Vaccination (COVID-19)

Immunisations are used to protect people against harmful diseases before they come in contact with them [44421]. Being immunised against harmful diseases protects individuals, but also helps to protect the community by reducing the spread of preventable diseases. Once you have a vaccination against a disease your immune system remembers it and responds quickly to prevent the disease from developing. To ensure the best possible protection, the Australian Government funds the National Immunisation Program (NIP). NIP is a series of vaccinations given at specific time throughout a person’s life. Eligibility for free vaccines under the NIP is linked to eligibility for Medicare benefits.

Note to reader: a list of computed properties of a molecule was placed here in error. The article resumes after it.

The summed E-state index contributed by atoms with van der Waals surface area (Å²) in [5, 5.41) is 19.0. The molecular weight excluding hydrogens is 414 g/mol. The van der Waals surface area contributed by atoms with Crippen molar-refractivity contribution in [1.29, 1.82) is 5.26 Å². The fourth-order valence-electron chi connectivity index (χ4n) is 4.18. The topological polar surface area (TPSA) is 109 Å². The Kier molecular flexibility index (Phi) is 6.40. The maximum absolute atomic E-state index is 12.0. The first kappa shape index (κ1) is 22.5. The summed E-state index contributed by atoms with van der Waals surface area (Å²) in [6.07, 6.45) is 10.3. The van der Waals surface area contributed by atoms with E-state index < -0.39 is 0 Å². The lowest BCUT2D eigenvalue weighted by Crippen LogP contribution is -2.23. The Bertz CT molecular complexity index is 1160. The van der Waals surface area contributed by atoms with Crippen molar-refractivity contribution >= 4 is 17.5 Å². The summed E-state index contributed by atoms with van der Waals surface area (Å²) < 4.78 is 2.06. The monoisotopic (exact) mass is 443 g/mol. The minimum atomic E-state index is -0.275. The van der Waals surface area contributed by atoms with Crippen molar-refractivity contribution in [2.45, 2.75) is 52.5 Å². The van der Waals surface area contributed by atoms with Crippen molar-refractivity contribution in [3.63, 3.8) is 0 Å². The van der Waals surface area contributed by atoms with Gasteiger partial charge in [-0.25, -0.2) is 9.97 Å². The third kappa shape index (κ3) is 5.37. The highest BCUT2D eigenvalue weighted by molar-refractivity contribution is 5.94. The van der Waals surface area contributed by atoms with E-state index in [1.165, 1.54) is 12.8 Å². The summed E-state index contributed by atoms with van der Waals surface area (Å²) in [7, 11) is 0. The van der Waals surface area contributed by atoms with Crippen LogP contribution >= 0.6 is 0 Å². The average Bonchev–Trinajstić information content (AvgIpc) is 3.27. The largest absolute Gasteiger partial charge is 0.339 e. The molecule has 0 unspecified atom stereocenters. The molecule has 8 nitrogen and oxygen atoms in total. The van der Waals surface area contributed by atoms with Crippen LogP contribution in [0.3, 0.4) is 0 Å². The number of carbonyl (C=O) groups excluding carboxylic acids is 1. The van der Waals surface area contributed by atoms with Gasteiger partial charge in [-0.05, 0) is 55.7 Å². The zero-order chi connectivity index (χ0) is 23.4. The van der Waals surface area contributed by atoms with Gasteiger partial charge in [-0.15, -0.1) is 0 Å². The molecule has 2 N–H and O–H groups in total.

There is an NIP schedule for all Aboriginal and Torres Strait Islander people [41689].

There are several safe and effective vaccines that prevent people from getting seriously ill or dying from COVID-19 [44416]. Vaccines are available in Australia for protection from COVID-19. In Australia, the most common vaccines available include Comirnaty (Pfizer), Vaxzevria (AstraZeneca), Spikevax (Moderna) and Nuvaxovid (Novavax).

Immunisation or vaccination – what’s the difference?

Immunisation is the process of receiving a vaccine and becoming immune to the disease as a result of having the vaccine.

Vaccination involves receiving a vaccine from a needle or drops in the mouth.

Immunisation and vaccines are administered by a healthcare professional.

References

Key resources

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